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There are some cases where an incorporeal creature will become corporeal or is able to interact as if corporeal. The Assume Likeness ability of the Psion Uncarnate(1) (an unbodied(2) has an ability with same name and effect), says that you can change to look like any Small to Large creature, with no change in abilities, while incorporeal, but not what happens if you're no longer incorporeal while the ability is in effect, nor what would happen if you were able to be conditionally corporeal.

If a Psion Uncarnate were using Assume Likeness to look like a creature noticeably different from its original form, say a unicorn (no hands), an ogre (hands, but large size), or an animated armoire (very unusual shape) were to become corporeal, through a ghost trap spell(3) or simply ending the Shed Body ability, or was able to affect objects as if corporeal through the ghostly grasp feat(4), would he use his original form, or that of the assumed likeness?


  1. Expanded Psionics Handbook, p. 148
  2. Expanded Psionics Handbook, p. 216
  3. Spell Compendium, p. 103
  4. Libris Mortis, p. 27
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  • \$\begingroup\$ Any chance we could replace the superscripted citations with footnotes? I’m finding the question quite difficult to read. I’ll do it if you’re okay with it. \$\endgroup\$ Dec 6, 2021 at 16:38
  • \$\begingroup\$ Your edit doesn’t really change the situation—Ghostly Grasp only makes you “as if corporeal” with respect to objects. Do you... think assume likeness is, itself, an object somehow? \$\endgroup\$
    – KRyan
    Dec 7, 2021 at 2:29
  • \$\begingroup\$ The likeness assumed does not match the base creature's form (in the case of an unbodied, nothing does), so how does that work when using ghostly grasp? \$\endgroup\$
    – Chemus
    Dec 7, 2021 at 2:36

1 Answer 1

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Assume likeness says “while incorporeal […]” and ghostly trap says you aren’t incorporeal anymore.

You lose any and all benefits of assume likeness, just as you would if your use of shed body had run out (prior to gaining the uncarnate ability at 10th). You just aren’t using assume likeness anymore.

Ghostly Grasp has zero real interaction with assume likeness. When bluffing that you are not incorporeal, Ghostly Grasp can help you sell it—as assume likeness says, “if he accepts an item from another creature only to have it fall through his immaterial hands, the Bluff check automatically fails,” and that would not happen with Ghostly Grasp. In this regard, it is similar to the telekinesis that assume likeness suggests for avoiding that situation. But Ghostly Grasp does not make you corporeal, nor does it make you act “as if corporeal,” except with respect to objects. Assume likeness isn’t an object, so Ghostly Grasp changes nothing about how it works. You are still incorporeal and assume likeness continues to work exactly the same as it ever did.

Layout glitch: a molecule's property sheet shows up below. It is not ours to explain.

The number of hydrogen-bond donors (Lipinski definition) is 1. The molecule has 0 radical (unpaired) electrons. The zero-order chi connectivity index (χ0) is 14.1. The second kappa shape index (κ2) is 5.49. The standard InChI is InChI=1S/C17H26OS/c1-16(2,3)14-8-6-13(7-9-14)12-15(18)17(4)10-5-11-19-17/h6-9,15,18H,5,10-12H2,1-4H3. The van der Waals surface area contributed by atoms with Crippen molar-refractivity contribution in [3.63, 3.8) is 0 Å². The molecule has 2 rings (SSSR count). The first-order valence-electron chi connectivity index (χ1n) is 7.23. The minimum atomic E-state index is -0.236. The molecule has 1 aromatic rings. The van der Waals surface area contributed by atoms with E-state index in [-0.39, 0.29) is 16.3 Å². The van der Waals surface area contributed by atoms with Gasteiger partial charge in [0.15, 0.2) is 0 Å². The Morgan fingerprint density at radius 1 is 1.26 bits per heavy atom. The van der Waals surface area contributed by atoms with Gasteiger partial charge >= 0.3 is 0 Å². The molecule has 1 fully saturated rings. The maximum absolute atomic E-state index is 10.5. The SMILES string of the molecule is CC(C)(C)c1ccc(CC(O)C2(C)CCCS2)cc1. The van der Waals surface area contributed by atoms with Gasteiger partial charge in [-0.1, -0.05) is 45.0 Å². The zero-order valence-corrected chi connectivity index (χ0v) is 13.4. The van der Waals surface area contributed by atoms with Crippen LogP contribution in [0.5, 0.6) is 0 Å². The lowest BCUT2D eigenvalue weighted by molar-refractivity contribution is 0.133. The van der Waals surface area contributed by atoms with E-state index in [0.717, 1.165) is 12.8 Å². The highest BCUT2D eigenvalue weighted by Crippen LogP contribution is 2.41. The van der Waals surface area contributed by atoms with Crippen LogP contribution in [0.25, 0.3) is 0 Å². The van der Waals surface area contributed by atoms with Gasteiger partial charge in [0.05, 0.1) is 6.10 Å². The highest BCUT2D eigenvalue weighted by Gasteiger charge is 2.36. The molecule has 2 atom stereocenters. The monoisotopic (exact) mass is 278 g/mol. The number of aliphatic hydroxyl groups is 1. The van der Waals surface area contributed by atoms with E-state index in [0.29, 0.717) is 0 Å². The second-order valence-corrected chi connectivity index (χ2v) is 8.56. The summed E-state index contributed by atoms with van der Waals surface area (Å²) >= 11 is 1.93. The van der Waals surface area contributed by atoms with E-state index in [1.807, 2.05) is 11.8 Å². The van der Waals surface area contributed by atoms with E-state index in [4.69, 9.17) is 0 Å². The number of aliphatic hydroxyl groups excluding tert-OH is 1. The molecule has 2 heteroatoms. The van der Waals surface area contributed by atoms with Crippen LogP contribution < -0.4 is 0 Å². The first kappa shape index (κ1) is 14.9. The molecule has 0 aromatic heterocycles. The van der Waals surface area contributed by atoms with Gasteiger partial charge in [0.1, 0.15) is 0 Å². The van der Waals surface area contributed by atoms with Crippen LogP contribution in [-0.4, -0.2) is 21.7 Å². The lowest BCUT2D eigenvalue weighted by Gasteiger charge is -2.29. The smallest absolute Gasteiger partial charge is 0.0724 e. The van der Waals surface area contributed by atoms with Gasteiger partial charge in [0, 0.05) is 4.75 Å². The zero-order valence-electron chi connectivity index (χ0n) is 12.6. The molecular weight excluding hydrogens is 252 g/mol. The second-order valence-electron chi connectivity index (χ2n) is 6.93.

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  • \$\begingroup\$ Interesting option to let an Uncarnate 10 swap out their Assumed Equipment, too. \$\endgroup\$
    – minnmass
    Dec 6, 2021 at 17:55
  • \$\begingroup\$ @Chemus Rolling back does no good: it is utterly unclear how it could possibly affect anything about this situation in any way whatsoever—so you need to clarify what you think it does that would affect things. Because as far as I can tell, it doesn’t, at all. \$\endgroup\$
    – KRyan
    Dec 6, 2021 at 22:20
  • \$\begingroup\$ And if the assumed likeness has no hands (unicorn example), is larger than the character's size (ogre example), or is very very different from a normal creature (animated object example), what do you find should happen with ghostly grasp? Does the character manipulate as its apparent form or its actual form, and why? \$\endgroup\$
    – Chemus
    Dec 7, 2021 at 2:32
  • \$\begingroup\$ @Chemus Those are separate questions. Nothing in your Question even touches on any of those topics, and they’re not really related to the thing your Question does focus on, namely being or “acting as if” corporeal. If you meant to ask those the entire time, I really wish you just had. At this point, you should start a new question about those—but I doubt you’ll get a great answer, because truly the answer there is that no one knows, the authors almost-certainly never considered the interaction and neither the feat nor the class is particularly popular or much discussed. \$\endgroup\$
    – KRyan
    Dec 7, 2021 at 2:39
  • \$\begingroup\$ The linked answer's example, correctly or not, showed that perhaps the likeness remains while corporeal if so, then my question is valid; the forms have no hands, are larger, or are perhaps very different... and I referred to the example and the forms initially. I simply assumed that folks would look at the forms and see that if they were to be able to affect creatures or objects, what happens is ...what? \$\endgroup\$
    – Chemus
    Dec 7, 2021 at 2:55

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